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Wool Equities, Primary Wool Coop agree to continue talks on potential merger

Wool Equities [NZAX: WEL], which manufactures wool for its grower shareholders, and Primary Wool Cooperative, a farmer-owned joint venture with wool broker Elders, agreed to continue to progress talks about a possible merger to boost returns after an initial meeting this week.

The boards of Wool Equities, with 9,500 farmer shareholders, and Primary Wool, owned by about 1,200 farmers, met on Wednesday to discuss the proposed unity of the two entities for the benefit of shareholders and the wider wool industry, said Wool Equities chairman Clifford Heath.

"There are enough synergies and opportunities for us to keep talking to see if we can pull the whole thing together," Heath said.

The two businesses are at opposite ends of the wool market as Primary Wool takes wool from farmers at the farm gate and onsells it, while Wool Equities buys scoured wool and converts it into yarn and garments through its spinning, weaving and knitting operations.

The wool companies are eyeing the success of Fonterra Cooperative Group which operates the full chain, buying milk from its farmer shareholders, then manufacturing and selling the processed products such as milk powder, cheese and yogurt.

Wool, once New Zealand's largest export, has lagged price gains of other agricultural commodities in recent times in the face of industry fragmentation and increased competition from cheaper synthetic rivals.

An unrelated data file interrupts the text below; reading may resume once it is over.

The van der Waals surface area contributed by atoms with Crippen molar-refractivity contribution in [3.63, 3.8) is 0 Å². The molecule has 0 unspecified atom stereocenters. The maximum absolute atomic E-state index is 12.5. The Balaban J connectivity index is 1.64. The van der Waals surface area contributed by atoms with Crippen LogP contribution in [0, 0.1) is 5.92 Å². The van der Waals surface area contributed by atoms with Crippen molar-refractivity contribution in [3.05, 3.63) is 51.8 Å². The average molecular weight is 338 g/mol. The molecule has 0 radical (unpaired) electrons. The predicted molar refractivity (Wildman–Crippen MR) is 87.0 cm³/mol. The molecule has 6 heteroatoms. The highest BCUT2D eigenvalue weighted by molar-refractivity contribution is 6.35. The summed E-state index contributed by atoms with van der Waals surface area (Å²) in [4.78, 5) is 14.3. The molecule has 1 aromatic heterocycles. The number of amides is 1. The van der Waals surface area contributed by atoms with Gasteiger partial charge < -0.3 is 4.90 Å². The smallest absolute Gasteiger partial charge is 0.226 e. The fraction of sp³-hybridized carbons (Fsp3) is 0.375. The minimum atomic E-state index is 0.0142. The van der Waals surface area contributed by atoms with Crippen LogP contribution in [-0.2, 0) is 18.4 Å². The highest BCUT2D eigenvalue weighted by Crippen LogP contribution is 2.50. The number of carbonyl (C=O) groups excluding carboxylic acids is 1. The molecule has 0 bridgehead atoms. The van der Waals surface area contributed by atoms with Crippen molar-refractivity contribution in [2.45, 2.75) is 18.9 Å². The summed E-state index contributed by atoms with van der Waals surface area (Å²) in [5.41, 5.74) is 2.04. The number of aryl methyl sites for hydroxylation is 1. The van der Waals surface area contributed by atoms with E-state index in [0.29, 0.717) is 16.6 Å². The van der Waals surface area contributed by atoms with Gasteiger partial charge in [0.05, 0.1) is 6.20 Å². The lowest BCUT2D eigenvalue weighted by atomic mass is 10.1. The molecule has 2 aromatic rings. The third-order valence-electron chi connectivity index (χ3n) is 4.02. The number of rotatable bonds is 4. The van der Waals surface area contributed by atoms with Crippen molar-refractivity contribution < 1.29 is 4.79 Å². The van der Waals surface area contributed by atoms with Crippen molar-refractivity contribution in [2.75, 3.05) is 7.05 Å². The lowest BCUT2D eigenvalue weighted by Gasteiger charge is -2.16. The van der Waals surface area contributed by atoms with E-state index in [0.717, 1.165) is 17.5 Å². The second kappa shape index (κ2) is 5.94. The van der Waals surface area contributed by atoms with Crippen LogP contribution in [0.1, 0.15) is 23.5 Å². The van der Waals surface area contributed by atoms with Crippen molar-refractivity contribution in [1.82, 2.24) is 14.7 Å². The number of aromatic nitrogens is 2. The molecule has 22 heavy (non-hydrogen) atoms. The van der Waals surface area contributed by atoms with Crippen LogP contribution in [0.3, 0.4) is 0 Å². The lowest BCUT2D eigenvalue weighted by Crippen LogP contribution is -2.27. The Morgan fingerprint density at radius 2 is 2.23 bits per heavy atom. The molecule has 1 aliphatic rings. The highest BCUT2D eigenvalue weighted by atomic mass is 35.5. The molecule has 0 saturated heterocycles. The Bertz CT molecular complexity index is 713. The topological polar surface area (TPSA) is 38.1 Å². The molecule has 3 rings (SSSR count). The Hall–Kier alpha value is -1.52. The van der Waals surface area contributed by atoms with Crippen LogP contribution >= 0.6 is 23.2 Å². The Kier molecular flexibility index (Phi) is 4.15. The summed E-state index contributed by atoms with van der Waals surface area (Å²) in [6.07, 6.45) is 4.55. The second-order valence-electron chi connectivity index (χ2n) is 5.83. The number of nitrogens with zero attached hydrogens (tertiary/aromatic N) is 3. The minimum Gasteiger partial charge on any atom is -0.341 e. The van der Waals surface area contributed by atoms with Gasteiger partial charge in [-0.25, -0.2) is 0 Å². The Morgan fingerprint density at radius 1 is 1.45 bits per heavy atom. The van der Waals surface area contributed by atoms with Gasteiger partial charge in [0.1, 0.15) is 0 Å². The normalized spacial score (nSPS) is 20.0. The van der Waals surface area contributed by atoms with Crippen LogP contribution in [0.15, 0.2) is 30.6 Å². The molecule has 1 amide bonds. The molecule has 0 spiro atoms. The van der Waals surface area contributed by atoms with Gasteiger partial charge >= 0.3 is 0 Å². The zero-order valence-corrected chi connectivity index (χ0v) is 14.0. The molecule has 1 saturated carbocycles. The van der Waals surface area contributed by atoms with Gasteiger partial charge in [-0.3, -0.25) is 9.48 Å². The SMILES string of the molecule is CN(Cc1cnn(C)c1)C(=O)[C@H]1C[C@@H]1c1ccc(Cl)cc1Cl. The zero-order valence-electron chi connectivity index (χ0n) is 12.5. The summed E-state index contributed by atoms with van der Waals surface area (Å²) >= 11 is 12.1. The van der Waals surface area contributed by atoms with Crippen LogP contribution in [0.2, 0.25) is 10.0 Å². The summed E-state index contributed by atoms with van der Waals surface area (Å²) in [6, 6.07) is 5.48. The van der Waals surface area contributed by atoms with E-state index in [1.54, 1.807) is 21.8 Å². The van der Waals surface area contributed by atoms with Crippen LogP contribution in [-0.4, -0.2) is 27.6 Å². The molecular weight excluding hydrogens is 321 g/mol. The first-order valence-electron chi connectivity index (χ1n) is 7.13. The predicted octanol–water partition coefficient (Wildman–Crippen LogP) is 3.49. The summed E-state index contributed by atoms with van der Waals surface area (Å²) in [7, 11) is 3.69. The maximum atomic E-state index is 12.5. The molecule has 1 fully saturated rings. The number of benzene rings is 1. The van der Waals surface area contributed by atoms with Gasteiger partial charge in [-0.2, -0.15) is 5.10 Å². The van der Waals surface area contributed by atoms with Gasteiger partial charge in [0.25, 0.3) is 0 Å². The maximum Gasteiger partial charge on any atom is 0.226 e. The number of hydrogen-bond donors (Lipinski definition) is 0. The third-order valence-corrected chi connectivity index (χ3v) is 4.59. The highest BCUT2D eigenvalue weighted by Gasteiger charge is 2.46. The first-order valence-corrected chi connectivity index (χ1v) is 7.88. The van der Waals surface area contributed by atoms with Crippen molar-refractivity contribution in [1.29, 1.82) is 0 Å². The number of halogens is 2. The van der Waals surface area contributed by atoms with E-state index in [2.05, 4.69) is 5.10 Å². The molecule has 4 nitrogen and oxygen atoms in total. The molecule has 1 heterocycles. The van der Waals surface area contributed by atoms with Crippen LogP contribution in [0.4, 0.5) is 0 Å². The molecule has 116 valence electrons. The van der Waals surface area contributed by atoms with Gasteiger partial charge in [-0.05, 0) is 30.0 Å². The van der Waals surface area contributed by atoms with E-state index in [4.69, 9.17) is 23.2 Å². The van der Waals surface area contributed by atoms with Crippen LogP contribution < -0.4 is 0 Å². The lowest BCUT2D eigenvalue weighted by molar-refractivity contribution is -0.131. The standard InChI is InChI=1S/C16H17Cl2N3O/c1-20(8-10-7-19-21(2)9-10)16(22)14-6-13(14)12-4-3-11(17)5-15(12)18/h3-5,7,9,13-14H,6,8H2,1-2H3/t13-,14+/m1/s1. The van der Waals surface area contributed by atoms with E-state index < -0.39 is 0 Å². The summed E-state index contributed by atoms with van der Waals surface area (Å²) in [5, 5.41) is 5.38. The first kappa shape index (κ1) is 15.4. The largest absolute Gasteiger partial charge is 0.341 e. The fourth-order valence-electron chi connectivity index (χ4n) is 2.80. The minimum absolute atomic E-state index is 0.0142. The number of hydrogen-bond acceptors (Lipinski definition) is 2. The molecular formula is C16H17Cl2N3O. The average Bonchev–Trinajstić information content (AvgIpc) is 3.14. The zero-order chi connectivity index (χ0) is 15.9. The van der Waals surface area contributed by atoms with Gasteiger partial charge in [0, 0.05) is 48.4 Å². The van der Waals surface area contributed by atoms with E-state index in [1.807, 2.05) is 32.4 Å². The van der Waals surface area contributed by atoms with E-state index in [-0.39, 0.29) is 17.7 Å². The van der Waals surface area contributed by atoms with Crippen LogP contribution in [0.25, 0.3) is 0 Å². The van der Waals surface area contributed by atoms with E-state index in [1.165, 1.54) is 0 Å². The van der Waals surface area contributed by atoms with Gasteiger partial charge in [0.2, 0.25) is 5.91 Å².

Milton, Otago-based Wool Equities operates in the finer end of the wool market for garments, using merino, mid-micron and crossbred lamb's wool and Palmerston North-based Primary Wool handles all types of wool.

Shares in Wool Equities, which trade on the stock exchange's NZAX index for smaller companies, last changed hands at 2 cents, having declined 77 percent this year.


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The Primary Wool Co-operative has achieved its biggest profit in its 39-year history. It has announced a $1.96 million audited profit at 71 cents a share for the year to last September 30. Chairman Bay de Lautour said the profit came from the co-operative's 50 per cent share of Elders Primary Wool, which had continued to gain market share. He said the co-operative had had significant membership growth, with an average of two new members a week throughout the 2013 financial year and nearly three a week after the first four months of the 2014 financial year. The co-operative was formed by a group of farmers in 1974 to increase the returns for woolgrowers, and has more than 1000 members. De Lautour said consistent rewards to members, including a 5 per cent dividend in 2012, a 10 per cent dividend in 2013, the annual 3c a kilogram rebate and a new woolpack at a significant discount had struck a chord with farmers. The discounted woolpacks, used by co-operative members to collect their wool after it had been shorn, were successful, he said. The co-operative had sourced about 75,000 woolpacks and had sold them to farmers at $4 each. .